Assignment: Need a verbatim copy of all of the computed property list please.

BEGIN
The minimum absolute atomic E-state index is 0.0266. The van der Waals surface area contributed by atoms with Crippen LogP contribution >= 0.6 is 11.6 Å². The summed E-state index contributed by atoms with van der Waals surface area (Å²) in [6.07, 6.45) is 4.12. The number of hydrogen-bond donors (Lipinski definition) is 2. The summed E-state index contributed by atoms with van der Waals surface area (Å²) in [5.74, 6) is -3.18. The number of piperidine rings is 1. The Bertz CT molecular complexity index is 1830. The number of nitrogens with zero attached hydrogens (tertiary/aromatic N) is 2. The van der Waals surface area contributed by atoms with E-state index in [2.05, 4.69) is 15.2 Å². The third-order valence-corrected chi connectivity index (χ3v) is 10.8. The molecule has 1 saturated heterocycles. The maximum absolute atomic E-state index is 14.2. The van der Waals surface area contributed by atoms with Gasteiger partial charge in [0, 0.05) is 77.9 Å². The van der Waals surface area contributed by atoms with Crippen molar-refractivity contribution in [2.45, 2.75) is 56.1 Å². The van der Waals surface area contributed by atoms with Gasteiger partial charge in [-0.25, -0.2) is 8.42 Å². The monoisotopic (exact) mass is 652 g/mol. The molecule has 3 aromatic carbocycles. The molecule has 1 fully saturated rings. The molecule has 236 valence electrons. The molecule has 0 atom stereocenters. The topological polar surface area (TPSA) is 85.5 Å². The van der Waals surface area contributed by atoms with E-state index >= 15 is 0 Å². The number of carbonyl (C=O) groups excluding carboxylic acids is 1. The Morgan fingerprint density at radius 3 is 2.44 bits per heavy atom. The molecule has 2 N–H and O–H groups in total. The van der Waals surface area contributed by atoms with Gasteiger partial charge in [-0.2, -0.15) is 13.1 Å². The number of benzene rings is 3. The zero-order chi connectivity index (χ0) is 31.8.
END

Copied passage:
The minimum absolute atomic E-state index is 0.0266. The van der Waals surface area contributed by atoms with Crippen LogP contribution >= 0.6 is 11.6 Å². The summed E-state index contributed by atoms with van der Waals surface area (Å²) in [6.07, 6.45) is 4.12. The number of hydrogen-bond donors (Lipinski definition) is 2. The summed E-state index contributed by atoms with van der Waals surface area (Å²) in [5.74, 6) is -3.18. The number of piperidine rings is 1. The Bertz CT molecular complexity index is 1830. The number of nitrogens with zero attached hydrogens (tertiary/aromatic N) is 2. The van der Waals surface area contributed by atoms with E-state index in [2.05, 4.69) is 15.2 Å². The third-order valence-corrected chi connectivity index (χ3v) is 10.8. The molecule has 1 saturated heterocycles. The maximum absolute atomic E-state index is 14.2. The van der Waals surface area contributed by atoms with Gasteiger partial charge in [0, 0.05) is 77.9 Å². The van der Waals surface area contributed by atoms with Crippen molar-refractivity contribution in [2.45, 2.75) is 56.1 Å². The van der Waals surface area contributed by atoms with Gasteiger partial charge in [-0.25, -0.2) is 8.42 Å². The monoisotopic (exact) mass is 652 g/mol. The molecule has 3 aromatic carbocycles. The molecule has 1 fully saturated rings. The molecule has 236 valence electrons. The molecule has 0 atom stereocenters. The topological polar surface area (TPSA) is 85.5 Å². The van der Waals surface area contributed by atoms with E-state index >= 15 is 0 Å². The number of carbonyl (C=O) groups excluding carboxylic acids is 1. The Morgan fingerprint density at radius 3 is 2.44 bits per heavy atom. The molecule has 2 N–H and O–H groups in total. The van der Waals surface area contributed by atoms with Gasteiger partial charge in [-0.2, -0.15) is 13.1 Å². The number of benzene rings is 3. The zero-order chi connectivity index (χ0) is 31.8.